Developing a multibillion-dollar liquefaction/LNG export project takes perseverance and patience––and having good luck wouldn’t hurt. The “first wave” of U.S. projects is now cresting; the first two liquefaction “trains” at Cheniere Energy’s Sabine Pass LNG facility are essentially complete, and 12 other trains are under construction and scheduled to come online in the 2017-19 period. But what about the “second wave” of projects that was supposed to be arriving soon thereafter? Today we continue our series on the next round of U.S. LNG projects with a run-through of the projects themselves and a look at how (despite the current market gloom) there is at least some cause for optimism that a few may get built by the early 2020s.
In Part 1, we discussed the global LNG market conditions that led to Final Investment Decisions (FIDs) to build a total of 14 LNG liquefaction trains at five project sites, all but one of them along the Gulf Coast in Louisiana and Texas––the other is the Dominion Cove Point LNG project on Maryland’s Chesapeake Bay. When these projects were being planned, the stars of the global market were aligning, and it appeared to make perfect sense for LNG marketers and foreign utilities to commit to huge amounts of U.S. liquefaction capacity. After all, the Shale Revolution was ramping up in the U.S.; natural gas production in the Marcellus and other shale plays was on the rise; most long-term LNG prices were indexed to the price of crude oil (which was then sky-high); and U.S. developers like Cheniere, Cameron LNG and Dominion were offering to base the price of the LNG they loaded onto ships on the price of natural gas (not oil), plus a small mark-up and a flat liquefaction fee (typically $2.25 to $3.50/MMBtu). The price differential between oil- and Henry Hub-based LNG was sizable, big LNG buyers like Japan and South Korea were looking to diversify their LNG sourcing, and up-and-coming economies like China and India were planning to buy a lot more LNG. It all seemed like such a sure thing––a no-brainer. Now, though as this first wave of U.S. LNG projects is “rolling in,” the situation is quite different. The price of crude oil has tanked (as if you hadn’t noticed), bringing the price of oil-indexed LNG down with it; global LNG demand, which had been rising at a healthy pace for several years, only inched up in 2014-15; and a slew of new Australian and U.S. liquefaction capacity is now coming online, threatening to overwhelm the market with far too much supply.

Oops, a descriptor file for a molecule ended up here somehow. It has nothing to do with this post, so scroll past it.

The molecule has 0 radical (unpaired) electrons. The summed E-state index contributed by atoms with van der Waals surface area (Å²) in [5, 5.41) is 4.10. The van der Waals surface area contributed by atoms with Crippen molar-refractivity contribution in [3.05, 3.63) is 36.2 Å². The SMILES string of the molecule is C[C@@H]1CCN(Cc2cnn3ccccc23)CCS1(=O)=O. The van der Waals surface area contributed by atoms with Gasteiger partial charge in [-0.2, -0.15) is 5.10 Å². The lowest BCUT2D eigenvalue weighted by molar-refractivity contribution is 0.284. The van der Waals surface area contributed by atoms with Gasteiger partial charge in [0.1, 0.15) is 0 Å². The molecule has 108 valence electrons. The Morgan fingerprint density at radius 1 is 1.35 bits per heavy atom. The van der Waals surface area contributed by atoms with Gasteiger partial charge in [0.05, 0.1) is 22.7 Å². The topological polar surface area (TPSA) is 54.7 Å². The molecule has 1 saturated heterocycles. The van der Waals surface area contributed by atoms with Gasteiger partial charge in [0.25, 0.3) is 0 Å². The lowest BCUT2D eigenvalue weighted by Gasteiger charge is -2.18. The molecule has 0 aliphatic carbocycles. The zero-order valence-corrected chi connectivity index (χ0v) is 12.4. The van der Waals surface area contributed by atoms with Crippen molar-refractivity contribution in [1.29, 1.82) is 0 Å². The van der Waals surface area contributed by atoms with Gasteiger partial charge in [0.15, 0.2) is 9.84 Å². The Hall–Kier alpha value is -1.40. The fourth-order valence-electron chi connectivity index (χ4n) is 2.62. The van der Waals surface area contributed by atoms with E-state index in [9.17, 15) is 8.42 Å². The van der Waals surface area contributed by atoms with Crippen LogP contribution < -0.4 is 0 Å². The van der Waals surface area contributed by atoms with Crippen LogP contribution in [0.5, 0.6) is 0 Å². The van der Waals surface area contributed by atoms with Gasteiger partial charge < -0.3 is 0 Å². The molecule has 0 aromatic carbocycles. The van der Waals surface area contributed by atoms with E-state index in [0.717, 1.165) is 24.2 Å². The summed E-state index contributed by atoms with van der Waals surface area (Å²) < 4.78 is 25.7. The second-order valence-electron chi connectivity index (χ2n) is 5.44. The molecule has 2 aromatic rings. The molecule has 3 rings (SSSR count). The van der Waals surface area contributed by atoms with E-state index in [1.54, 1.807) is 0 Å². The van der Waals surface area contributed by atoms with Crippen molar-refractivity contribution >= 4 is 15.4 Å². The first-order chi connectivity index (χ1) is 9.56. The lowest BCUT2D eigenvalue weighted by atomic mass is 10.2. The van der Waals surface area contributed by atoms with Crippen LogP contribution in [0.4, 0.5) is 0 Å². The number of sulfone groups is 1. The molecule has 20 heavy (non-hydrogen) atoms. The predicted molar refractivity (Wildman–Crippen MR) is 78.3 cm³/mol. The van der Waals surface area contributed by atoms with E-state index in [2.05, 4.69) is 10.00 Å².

The developers of a number of prospective second-wave U.S. liquefaction/LNG export projects have been watching all this play out, no doubt wondering from time to time how many years it might take for the international LNG market to swing back to something approaching supply/demand balance. They knew better than anyone that LNG marketers and utilities––the entities that commit to the long-term liquefaction-capacity deals that make liquefaction projects possible––would be wary to enter into any new Sales and Purchase Agreements (SPAs) while the market was up to its eyebrows in LNG supply. So, is there any hope for a turnaround? Or will these second-wave developers end up waiting an eternity? Of course, there’s no way to know for sure, but there are at least a few indications that the trough between liquefaction-development waves 1 and 2 may not be as long as many fear.
Before we get to that, let’s look at the staggering number of projects that have been lining up U.S. Department of Energy (DOE), Federal Energy Regulatory Commission (FERC) and other regulatory approvals with the aim of being ready to “catch a wave” when things pick up. As you might guess, the vast majority of the projects are along the Gulf Coast. In Louisiana, liquefaction/LNG export projects under development that await FIDs have a capacity of more than 130 MTPA––enough to consume ~20 Bcf/d:
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